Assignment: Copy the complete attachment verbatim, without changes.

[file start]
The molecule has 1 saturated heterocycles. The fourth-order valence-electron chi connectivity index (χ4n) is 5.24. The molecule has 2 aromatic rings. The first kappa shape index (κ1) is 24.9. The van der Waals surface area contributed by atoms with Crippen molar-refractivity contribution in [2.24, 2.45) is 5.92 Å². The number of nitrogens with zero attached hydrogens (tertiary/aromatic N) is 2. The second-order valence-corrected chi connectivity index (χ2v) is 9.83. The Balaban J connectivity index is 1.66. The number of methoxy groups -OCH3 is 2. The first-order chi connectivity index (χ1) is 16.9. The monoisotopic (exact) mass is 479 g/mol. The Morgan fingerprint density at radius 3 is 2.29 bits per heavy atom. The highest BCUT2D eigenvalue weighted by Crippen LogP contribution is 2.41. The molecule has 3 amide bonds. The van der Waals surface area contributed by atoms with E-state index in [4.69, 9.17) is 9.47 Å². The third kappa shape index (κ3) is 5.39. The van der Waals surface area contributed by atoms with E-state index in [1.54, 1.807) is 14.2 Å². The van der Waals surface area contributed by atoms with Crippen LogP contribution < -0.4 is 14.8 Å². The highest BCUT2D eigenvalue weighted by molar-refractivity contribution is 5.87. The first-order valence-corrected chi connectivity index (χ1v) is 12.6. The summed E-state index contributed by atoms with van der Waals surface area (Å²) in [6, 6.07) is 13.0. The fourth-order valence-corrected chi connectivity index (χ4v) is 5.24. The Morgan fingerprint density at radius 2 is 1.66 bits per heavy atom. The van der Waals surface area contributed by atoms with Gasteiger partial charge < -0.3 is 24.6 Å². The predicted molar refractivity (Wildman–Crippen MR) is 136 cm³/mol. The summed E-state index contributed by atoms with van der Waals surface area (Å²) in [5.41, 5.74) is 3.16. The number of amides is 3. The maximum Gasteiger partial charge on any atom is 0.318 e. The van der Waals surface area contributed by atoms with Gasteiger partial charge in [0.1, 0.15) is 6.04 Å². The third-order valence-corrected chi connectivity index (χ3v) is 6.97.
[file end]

The molecule has 1 saturated heterocycles. The fourth-order valence-electron chi connectivity index (χ4n) is 5.24. The molecule has 2 aromatic rings. The first kappa shape index (κ1) is 24.9. The van der Waals surface area contributed by atoms with Crippen molar-refractivity contribution in [2.24, 2.45) is 5.92 Å². The number of nitrogens with zero attached hydrogens (tertiary/aromatic N) is 2. The second-order valence-corrected chi connectivity index (χ2v) is 9.83. The Balaban J connectivity index is 1.66. The number of methoxy groups -OCH3 is 2. The first-order chi connectivity index (χ1) is 16.9. The monoisotopic (exact) mass is 479 g/mol. The Morgan fingerprint density at radius 3 is 2.29 bits per heavy atom. The highest BCUT2D eigenvalue weighted by Crippen LogP contribution is 2.41. The molecule has 3 amide bonds. The van der Waals surface area contributed by atoms with E-state index in [4.69, 9.17) is 9.47 Å². The third kappa shape index (κ3) is 5.39. The van der Waals surface area contributed by atoms with E-state index in [1.54, 1.807) is 14.2 Å². The van der Waals surface area contributed by atoms with Crippen LogP contribution < -0.4 is 14.8 Å². The highest BCUT2D eigenvalue weighted by molar-refractivity contribution is 5.87. The first-order valence-corrected chi connectivity index (χ1v) is 12.6. The summed E-state index contributed by atoms with van der Waals surface area (Å²) in [6, 6.07) is 13.0. The fourth-order valence-corrected chi connectivity index (χ4v) is 5.24. The Morgan fingerprint density at radius 2 is 1.66 bits per heavy atom. The van der Waals surface area contributed by atoms with Gasteiger partial charge < -0.3 is 24.6 Å². The predicted molar refractivity (Wildman–Crippen MR) is 136 cm³/mol. The summed E-state index contributed by atoms with van der Waals surface area (Å²) in [5.41, 5.74) is 3.16. The number of amides is 3. The maximum Gasteiger partial charge on any atom is 0.318 e. The van der Waals surface area contributed by atoms with Gasteiger partial charge in [0.1, 0.15) is 6.04 Å². The third-order valence-corrected chi connectivity index (χ3v) is 6.97.